It’s frustrating sometimes. The evolution. Sometimes I just wish I could stay content, always be satisfied. And yet, once I outgrow this cocoon, what lies ahead is sure to be beautiful! I never want my work to grow stagnant. I always want to be true to what makes me feel, even if it requires a lot of work and learning and sometimes uncomfortable growth.

only one

This post has been a looooong time coming. I’ve hesitated.

No. Don’t put your heart out there like that.

No, do it! You should say something.

But what about the repercussions?

So on and so forth. You get the idea. But if you’re reading this, then you can probably guess that the angel (or devil) on my shoulder spoke loudest.

I have an only child.

I get a LOT of feedback on that, almost daily. It’s gotten better in the past year or so, but it used to be that I couldn’t go to my mailbox without my neighbor asking me, “So when are you gonna give her a baby brother?”

Or hearing people chime in and say “But she needs a sibling!” or “Well you’ll want to hurry before there’s too big of an age gap” or my personal favorite, that “Only children end up dysfunctional”.

My life story is far from being fully written, but to anyone who might be concerned: I absolutely CAN have an only child! And so can you.

Who wrote the rulebook anyway? One is too few. Three, (definitely more) is too many. So two children is apparently the socially acceptable, normal number of children allowed to be had or else the world will cease to turn on its axis the way it’s supposed to.

Aside from the fact that this is absurd, and coming from a well-functioning person who was raised as an only child myself (with the exception of my half sister who is 18 years older than me), it’s extremely hurtful.

I know some people only truly care. I know they ask, comment, suggest out of love. But at the end of the day, it STILL hurts. What if I were someone who was struggling with infertility? What if I were someone who had other causes, stories happening behind the scenes that you weren’t aware of that did not allow me to have any more children? What if all I could think about all day, every day, all my heart yearned for was to have another child? To give my only a sibling? I have been all of these things at some point or another, but whenever I heard a tip from an unknowing passersby (or family member. or friend. or church member. etc etc) it felt like salt pouring into a wound.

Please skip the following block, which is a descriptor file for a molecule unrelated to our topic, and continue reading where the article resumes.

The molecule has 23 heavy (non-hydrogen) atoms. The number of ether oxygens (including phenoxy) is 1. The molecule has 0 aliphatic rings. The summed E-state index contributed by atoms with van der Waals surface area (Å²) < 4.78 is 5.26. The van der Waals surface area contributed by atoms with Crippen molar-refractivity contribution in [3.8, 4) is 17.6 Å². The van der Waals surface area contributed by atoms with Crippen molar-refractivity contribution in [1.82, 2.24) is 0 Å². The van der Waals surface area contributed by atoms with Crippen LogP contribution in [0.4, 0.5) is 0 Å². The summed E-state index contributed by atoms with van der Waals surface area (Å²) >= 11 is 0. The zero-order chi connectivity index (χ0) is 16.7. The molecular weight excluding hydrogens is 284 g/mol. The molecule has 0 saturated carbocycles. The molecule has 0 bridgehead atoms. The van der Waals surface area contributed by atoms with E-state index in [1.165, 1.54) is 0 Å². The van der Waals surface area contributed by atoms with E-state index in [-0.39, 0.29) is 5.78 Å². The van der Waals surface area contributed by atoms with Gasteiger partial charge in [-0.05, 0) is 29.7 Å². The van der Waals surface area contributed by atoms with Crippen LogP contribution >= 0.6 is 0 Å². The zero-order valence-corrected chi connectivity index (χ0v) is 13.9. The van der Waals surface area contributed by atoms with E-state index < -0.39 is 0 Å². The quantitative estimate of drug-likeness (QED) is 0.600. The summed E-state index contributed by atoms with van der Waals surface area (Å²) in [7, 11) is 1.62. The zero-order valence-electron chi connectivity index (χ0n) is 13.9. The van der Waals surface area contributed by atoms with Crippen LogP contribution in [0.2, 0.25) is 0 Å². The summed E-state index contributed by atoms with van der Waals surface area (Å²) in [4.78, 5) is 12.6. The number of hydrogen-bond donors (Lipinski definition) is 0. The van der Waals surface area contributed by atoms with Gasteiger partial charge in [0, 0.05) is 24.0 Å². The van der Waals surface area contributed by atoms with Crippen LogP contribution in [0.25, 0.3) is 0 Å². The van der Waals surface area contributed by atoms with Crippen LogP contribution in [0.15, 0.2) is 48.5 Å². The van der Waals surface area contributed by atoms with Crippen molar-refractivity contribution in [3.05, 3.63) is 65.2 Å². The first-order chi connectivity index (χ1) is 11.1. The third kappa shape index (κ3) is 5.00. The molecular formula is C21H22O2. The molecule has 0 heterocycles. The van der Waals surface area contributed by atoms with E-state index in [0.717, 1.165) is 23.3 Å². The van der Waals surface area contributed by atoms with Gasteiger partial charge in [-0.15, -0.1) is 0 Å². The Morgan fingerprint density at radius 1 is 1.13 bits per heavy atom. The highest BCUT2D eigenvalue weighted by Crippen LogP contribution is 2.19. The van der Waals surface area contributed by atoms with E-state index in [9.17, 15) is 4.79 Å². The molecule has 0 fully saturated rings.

Aside from that, what if I were someone who only CHOSE to have one child? What if I did something so crazy as to ask to not be fit in a box? I belong to the Church of Jesus Christ of Latter Day Saints. I am married. I do not have a big family. Those things can all coexist peacefully. I don’t fit into a box, and nobody else should feel they have to, either!

This post is also out of love, a call to awareness, a voice reaching out into the abyss hoping to reach an ear who may need to hear it. I am with you. You are not alone. It really, truly is okay to have only one child. It’s also okay to have many children. Or none. So long as you take care of those God-given babies, who am I to judge?

Below is my best friend (muse) and her family, who have chosen to have more than one child and I love them in spite of it ;)

long beach

My first ever blog post on my grown-up, real website is about Long Beach, which should tell you that this city means a great deal to me. But I’m kind of embarrassed to say it wasn’t my first choice.

Not even close.

Our family made the big trek from Michigan out to California four and a half years ago, unwillingly. We always said we would move ANYWHERE except California.

Then I thought I was going to have to leave California, and I realized then just how much I love it. (Why is it that with most things in life we only realize how much we love it if we’re going to have to lose it?)

We had some choices to make about school and work and what our next move was going to be. Long Beach has always been a contender, hypothetically, but it was never my choice. Then it was my only choice.

My heart has changed SO much in the handful of months since that decision was made, but everything fell into place for us in such a way that I know we are meant to be here. We came down to house hunt with only 3 weeks until we needed to find a place, and we only had two prospective homes available to see. We expected that the Los Angeles housing market would be pretty competitive, and I went into it feeling a little hopeless.

We were instantly accepted at the first place. Then the second. The decision was easy once we met our landlords, who are like surrogate parents/grandparents to us (we went with the second home).

I have adopted this city as my own instantly. It’s diverse, colorful, green, sunny, friendly, and close to the beach. Why would we ever leave?